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March 18, 2023, started out like a typical Saturday. The family was home, the girls were playing, and I was tackling my weekend chores. It had been 18 days since my first day of chemotherapy, and I had just completed my second round of AC on March 15. The day before, my hair started coming out in significant amounts, so I felt this would be a weekend to shave my head. Choosing to shave your head versus cold capping is a personal decision.


For me, I decided not to cold cap for the following reasons:

1.     I didn’t wish to spend additional time in the chemo chair (it can take several hours of extra time on the front and back end of infusion to cool the cap down).

2.     I knew I would have Taxol and didn’t want to have a frozen head, hands, and feet. That sounded very unpleasant to me during something that was already going to be uncomfortable. I didn’t want to add to my own discomfort.

3.     After researching and discovering how strong AC was, it didn’t seem like I would have much of a chance to save much of my hair, even with cold capping. I might be able to keep some of it, but I didn’t feel I could save enough to feel like the extra time, discomfort, and commitment were worth it. Ultimately, I didn’t want to go through this to still have to wear a wig due to overall hair loss.

4.     Cold capping is expensive and out of pocket for my insurance. They view this as an elective procedure. If there was a possibility that I would also need a wig, I decided to funnel some of those funds into purchasing a high-end wig to wear until my hair grew back.


As the day went on, my hair continued falling everywhere I walked. It just solidified my decision that I would shave my head. I am lucky enough to have my family nearby, and my parents had planned on coming over for the afternoon anyway. I let them know that today would be the day to set up the buzzer!

To prepare, my mom suggested taking a shower and washing my hair one last time. I was concerned that a ton of it would fall out, and I was right, but ultimately it was a nice thing to do before the big moment. I was able to wash my hair and rinse it out gently. I spent a few minutes in gratitude and grief. I shed some tears and had a broad spectrum of emotions, but looking back, it was an essential part of the process.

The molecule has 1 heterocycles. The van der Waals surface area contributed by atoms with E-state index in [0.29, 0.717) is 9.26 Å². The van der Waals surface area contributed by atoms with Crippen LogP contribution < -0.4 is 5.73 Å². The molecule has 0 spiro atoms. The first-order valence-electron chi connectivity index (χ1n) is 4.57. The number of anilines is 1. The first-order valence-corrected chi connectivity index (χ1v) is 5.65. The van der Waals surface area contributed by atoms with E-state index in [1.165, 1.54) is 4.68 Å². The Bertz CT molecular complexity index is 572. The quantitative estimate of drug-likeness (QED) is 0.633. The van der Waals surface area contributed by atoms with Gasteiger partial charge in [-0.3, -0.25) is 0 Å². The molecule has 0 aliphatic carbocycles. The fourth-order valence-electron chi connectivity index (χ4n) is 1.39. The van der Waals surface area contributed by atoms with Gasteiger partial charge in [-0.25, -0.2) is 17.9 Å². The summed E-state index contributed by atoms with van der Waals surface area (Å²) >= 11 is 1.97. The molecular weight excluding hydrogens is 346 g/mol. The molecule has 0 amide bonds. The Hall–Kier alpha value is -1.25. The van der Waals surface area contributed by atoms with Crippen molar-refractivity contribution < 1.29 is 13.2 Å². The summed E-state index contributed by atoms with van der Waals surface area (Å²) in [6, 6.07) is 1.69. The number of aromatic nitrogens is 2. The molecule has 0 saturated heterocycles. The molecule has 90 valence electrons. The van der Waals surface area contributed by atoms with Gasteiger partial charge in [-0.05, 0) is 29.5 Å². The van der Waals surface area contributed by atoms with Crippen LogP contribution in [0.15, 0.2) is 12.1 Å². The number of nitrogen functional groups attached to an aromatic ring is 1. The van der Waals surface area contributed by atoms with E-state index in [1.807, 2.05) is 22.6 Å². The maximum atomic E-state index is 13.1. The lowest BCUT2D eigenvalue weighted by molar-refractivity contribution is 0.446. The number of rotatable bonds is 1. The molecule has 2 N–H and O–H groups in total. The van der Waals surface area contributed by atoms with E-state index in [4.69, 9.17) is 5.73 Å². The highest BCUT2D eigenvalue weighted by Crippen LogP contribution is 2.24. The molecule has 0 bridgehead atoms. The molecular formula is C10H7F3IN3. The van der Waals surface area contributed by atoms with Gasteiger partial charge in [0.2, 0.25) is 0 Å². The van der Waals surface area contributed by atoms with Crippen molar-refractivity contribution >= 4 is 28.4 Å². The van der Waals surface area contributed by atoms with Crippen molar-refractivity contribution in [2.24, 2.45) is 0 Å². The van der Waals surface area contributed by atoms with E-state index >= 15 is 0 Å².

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After I showered, my mom came upstairs and brushed my hair. I knew that a lot would come out, and I was not in an emotional place to brush my hair alone. So, I laid on the bed with a clean towel underneath my head, and my mom gently brushed my hair. I was very grateful that she was there and could offer me compassionate care. When she was finished, I’d say, somewhere between a quarter to a third of my hair had been brushed out. It was most noticeable in the front of my head, where there were massive bald spots by my hairline. Throughout this brushing experience, we both laughed and cracked some jokes. It was helpful to lighten the moment. After that, I worked on preparing my wig, curling it for the first time.

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Then it was time for the big shave. I made a makeshift barber’s chair and used a drop cloth for my cape. I put on a mix of empowering songs on Spotify (I’ll share the playlist!) and blasted them loudly. Although I was somewhat ready mentally, I found my body was not. My heart was racing and my hands were shaking. We sectioned my hair off into three smaller ponytails and used scissors to cut them off. We struggled a little bit to cut through the hair, even though it wasn’t super thick. If I were to do it again, and I hope I never have to, I would create smaller ponytails so we didn’t have to yank so hard while cutting. We kept one of the ponytails, and I wrote a little note to myself. We didn’t rush the process but start to finish, it took about half an hour.

I was the first one to start shaving my head. We started at level six and did a once-over. My mom and my husband, Bill, took turns shaving my head. There were many tears, and at one point, Bill leaned down and kissed my head. I felt so seen and loved in one of the hardest moments of my life. I’ll never forget that.

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We went in once more with a level three because I didn’t want it to be too short. I could have gone down slightly shorter, but I didn’t want to irritate my scalp too much. After we were finished, I felt a sense of relief and pride. My little head didn’t look too bad, either! Maybe I could rock a buzz cut after all.

My hair continued to come out in the days and weeks that followed, but it was much less traumatic with those shorter hairs. I’m glad I buzzed my hair, and that I got to choose the day and time that worked for me and my family. Doing it on the weekend was nice since I had time to adjust before starting my work week. I also got to use the weekend to get used to my new wig.


Losing my hair affected every single family member, and they all processed it differently.

I look forward to sharing more about that soon in some upcoming blog posts.

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